Fish calls casino ‘game-changer’ for MA

Fish calls casino ‘game-changer’ for MA

Says delays reinforce image of state as unfriendly to business

JOHN FISH, the developer chosen by Wynn Resorts to build the company’s $1.7 billion Everett casino, said on Wednesday that the ongoing delays in building the facility are reinforcing an image of Boston as an area hostile to business.

“At the end of the day, this is a political issue,” Fish said after a press conference in Everett focused on a Somerville legal challenge to the casino. The challenge from Somerville Mayor Joseph Curtatone is expected to delay the casino project for at least six months to a year, and it comes on the heels of a hard-fought challenge to the project by Boston Mayor Marty Walsh.

“What we need to understand is the message we are signaling to the local, national, and international business community about investing in our community and how difficult that is. We’ve got a reputation for that. We’ve done everything we possibly can to sort of quiet that down. I think this continues to reinforce that, and we need to get away from that,” said Fish, the CEO of Suffolk Construction.

Asked if his concerns about Curtatone’s legal challenge also applied to the earlier challenges brought by his close political ally Walsh, Fish said his concerns applied to the entire state of Massachusetts. “We need to become a business-friendly environment,” he said. “We need to abide by the rules and regulations, but at the end of the day we are a global entity right now. People really respect Boston. We need to identify some of the rules and regulations we’ve had in the past and look at them and see if they are needed going forward.”

Fish, who led the unsuccessful effort to bring the 2024 Olympics to Boston, said the Wynn casino in Everett has the potential to have a huge positive impact on the region.

“Wynn Everett is a game-changer for our community. It will be the crown jewel for this region,” Fish said. “It’s not just about gaming. It’s about a world class destination facility that will attract national and international business. It will allow us to leverage the billions and billions of dollars that we’ve put in Logan Airport and all of the other areas over the last decade to insure we are a people and business-friendly community.”

Fish said the hotel/casino project is an opportunity “to showcase ourselves, to tell who we are and what our culture stands for and what it means to be somebody from Massachusetts.”

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Bruce Mohl

Editor, CommonWealth

About Bruce Mohl

Bruce Mohl is the editor of CommonWealth magazine. Bruce came to CommonWealth from the Boston Globe, where he spent nearly 30 years in a wide variety of positions covering business and politics. He covered the Massachusetts State House and served as the Globe’s State House bureau chief in the late 1980s. He also reported for the Globe’s Spotlight Team, winning a Loeb award in 1992 for coverage of conflicts of interest in the state’s pension system. He served as the Globe’s political editor in 1994 and went on to cover consumer issues for the newspaper. At CommonWealth, Bruce helped launch the magazine’s website and has written about a wide range of issues with a special focus on politics, tax policy, energy, and gambling. Bruce is a graduate of Ohio Wesleyan University and the Fletcher School of Law and Diplomacy at Tufts University. He lives in Dorchester.

About Bruce Mohl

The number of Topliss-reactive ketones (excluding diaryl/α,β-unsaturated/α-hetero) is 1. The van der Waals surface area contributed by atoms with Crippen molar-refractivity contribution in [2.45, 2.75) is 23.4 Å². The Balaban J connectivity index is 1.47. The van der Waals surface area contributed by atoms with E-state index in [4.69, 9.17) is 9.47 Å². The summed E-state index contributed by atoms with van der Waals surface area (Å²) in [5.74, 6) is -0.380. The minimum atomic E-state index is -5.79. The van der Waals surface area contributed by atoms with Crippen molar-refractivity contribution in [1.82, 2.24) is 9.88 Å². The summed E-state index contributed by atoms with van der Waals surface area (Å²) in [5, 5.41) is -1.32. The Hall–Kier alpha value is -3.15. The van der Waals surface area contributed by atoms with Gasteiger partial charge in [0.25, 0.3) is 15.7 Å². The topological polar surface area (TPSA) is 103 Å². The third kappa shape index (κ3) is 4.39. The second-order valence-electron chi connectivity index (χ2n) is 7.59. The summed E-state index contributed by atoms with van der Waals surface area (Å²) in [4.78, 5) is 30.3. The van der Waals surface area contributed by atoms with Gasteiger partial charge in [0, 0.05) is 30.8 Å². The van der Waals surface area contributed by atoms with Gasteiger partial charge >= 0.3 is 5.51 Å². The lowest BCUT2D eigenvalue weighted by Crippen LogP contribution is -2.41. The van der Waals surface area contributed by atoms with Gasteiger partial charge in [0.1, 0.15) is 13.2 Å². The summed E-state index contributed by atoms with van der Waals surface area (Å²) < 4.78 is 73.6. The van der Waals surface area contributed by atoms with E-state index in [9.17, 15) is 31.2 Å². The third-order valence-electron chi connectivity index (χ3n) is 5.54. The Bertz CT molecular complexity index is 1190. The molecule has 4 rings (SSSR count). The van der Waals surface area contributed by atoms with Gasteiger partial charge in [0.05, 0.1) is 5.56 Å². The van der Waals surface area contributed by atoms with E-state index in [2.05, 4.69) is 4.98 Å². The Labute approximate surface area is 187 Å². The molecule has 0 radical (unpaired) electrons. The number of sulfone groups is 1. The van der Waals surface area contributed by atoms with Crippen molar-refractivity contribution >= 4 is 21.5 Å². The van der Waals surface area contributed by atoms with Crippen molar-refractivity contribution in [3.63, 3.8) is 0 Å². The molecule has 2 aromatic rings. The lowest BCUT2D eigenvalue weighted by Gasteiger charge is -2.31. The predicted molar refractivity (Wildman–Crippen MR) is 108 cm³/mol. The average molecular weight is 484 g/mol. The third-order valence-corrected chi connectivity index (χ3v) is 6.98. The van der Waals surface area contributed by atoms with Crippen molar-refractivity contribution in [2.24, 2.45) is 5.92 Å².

Bruce Mohl is the editor of CommonWealth magazine. Bruce came to CommonWealth from the Boston Globe, where he spent nearly 30 years in a wide variety of positions covering business and politics. He covered the Massachusetts State House and served as the Globe’s State House bureau chief in the late 1980s. He also reported for the Globe’s Spotlight Team, winning a Loeb award in 1992 for coverage of conflicts of interest in the state’s pension system. He served as the Globe’s political editor in 1994 and went on to cover consumer issues for the newspaper. At CommonWealth, Bruce helped launch the magazine’s website and has written about a wide range of issues with a special focus on politics, tax policy, energy, and gambling. Bruce is a graduate of Ohio Wesleyan University and the Fletcher School of Law and Diplomacy at Tufts University. He lives in Dorchester.

He added: “Wynn Everett will be a powerful economic engine for this entire region, probably one of the most powerful that will exist. It will have sustainable impacts on GDP, creating over 4,000 construction jobs and creating over 4,000 permanent jobs. We’re here because the type of jobs this will create are working class jobs, working class jobs for a community that has what we call a problem with the hollowing out of the middle class. It’s something that we need desperately here in Massachusetts.”

Fish said the project should move forward quickly because delays only hurt the image of the state. “We must embrace the opportunity that’s staring us in the face today. We cannot afford the country, the world, to look at Boston as a business unfriendly environment,” he said.

  • Beeker

    He added: “Wynn Everett will be a powerful economic engine for this entire region, probably one of the most powerful that will exist. It will have sustainable impacts on GDP, creating over 4,000 construction jobs and creating over 4,000 permanent jobs.
    While that applies to one casino, however you have five casinos planned across the state. So far, one of them is not making money. At this point, the market is saturated when you take into account of other states adding them. Even the MGM noted this, when they submitted their proposal for the Springfield project to the Mass Gaming Commission. Many of these companies used assumptions built in rest on the number of customers they will bring ignoring the hyper competition among the facilities when it is fully phased in.